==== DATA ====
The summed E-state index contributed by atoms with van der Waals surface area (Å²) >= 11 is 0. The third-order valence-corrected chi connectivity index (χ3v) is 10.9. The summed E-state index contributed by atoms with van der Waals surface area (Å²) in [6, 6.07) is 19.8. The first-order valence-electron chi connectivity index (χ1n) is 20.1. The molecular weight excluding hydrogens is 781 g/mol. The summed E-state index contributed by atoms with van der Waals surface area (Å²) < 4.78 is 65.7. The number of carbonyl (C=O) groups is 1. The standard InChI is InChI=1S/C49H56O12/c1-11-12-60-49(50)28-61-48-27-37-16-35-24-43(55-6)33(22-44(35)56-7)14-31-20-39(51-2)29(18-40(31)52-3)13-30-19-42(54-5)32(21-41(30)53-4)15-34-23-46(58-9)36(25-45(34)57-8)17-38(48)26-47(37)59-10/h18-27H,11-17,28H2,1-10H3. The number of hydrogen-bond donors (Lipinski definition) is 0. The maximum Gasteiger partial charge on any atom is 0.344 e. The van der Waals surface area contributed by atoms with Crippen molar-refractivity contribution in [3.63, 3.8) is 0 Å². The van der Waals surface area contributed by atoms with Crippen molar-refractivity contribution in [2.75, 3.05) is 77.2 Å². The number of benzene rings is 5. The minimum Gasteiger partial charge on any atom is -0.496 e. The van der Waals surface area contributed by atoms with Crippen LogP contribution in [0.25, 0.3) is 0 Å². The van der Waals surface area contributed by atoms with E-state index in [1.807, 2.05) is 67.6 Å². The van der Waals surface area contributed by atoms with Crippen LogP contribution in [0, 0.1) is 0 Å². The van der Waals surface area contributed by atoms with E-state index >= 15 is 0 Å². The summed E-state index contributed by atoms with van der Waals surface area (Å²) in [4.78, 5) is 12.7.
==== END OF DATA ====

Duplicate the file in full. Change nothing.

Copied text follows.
The summed E-state index contributed by atoms with van der Waals surface area (Å²) >= 11 is 0. The third-order valence-corrected chi connectivity index (χ3v) is 10.9. The summed E-state index contributed by atoms with van der Waals surface area (Å²) in [6, 6.07) is 19.8. The first-order valence-electron chi connectivity index (χ1n) is 20.1. The molecular weight excluding hydrogens is 781 g/mol. The summed E-state index contributed by atoms with van der Waals surface area (Å²) < 4.78 is 65.7. The number of carbonyl (C=O) groups is 1. The standard InChI is InChI=1S/C49H56O12/c1-11-12-60-49(50)28-61-48-27-37-16-35-24-43(55-6)33(22-44(35)56-7)14-31-20-39(51-2)29(18-40(31)52-3)13-30-19-42(54-5)32(21-41(30)53-4)15-34-23-46(58-9)36(25-45(34)57-8)17-38(48)26-47(37)59-10/h18-27H,11-17,28H2,1-10H3. The number of hydrogen-bond donors (Lipinski definition) is 0. The maximum Gasteiger partial charge on any atom is 0.344 e. The van der Waals surface area contributed by atoms with Crippen molar-refractivity contribution in [3.63, 3.8) is 0 Å². The van der Waals surface area contributed by atoms with Crippen molar-refractivity contribution in [2.75, 3.05) is 77.2 Å². The number of benzene rings is 5. The minimum Gasteiger partial charge on any atom is -0.496 e. The van der Waals surface area contributed by atoms with Crippen LogP contribution in [0.25, 0.3) is 0 Å². The van der Waals surface area contributed by atoms with E-state index in [1.807, 2.05) is 67.6 Å². The van der Waals surface area contributed by atoms with Crippen LogP contribution in [0, 0.1) is 0 Å². The van der Waals surface area contributed by atoms with E-state index >= 15 is 0 Å². The summed E-state index contributed by atoms with van der Waals surface area (Å²) in [4.78, 5) is 12.7.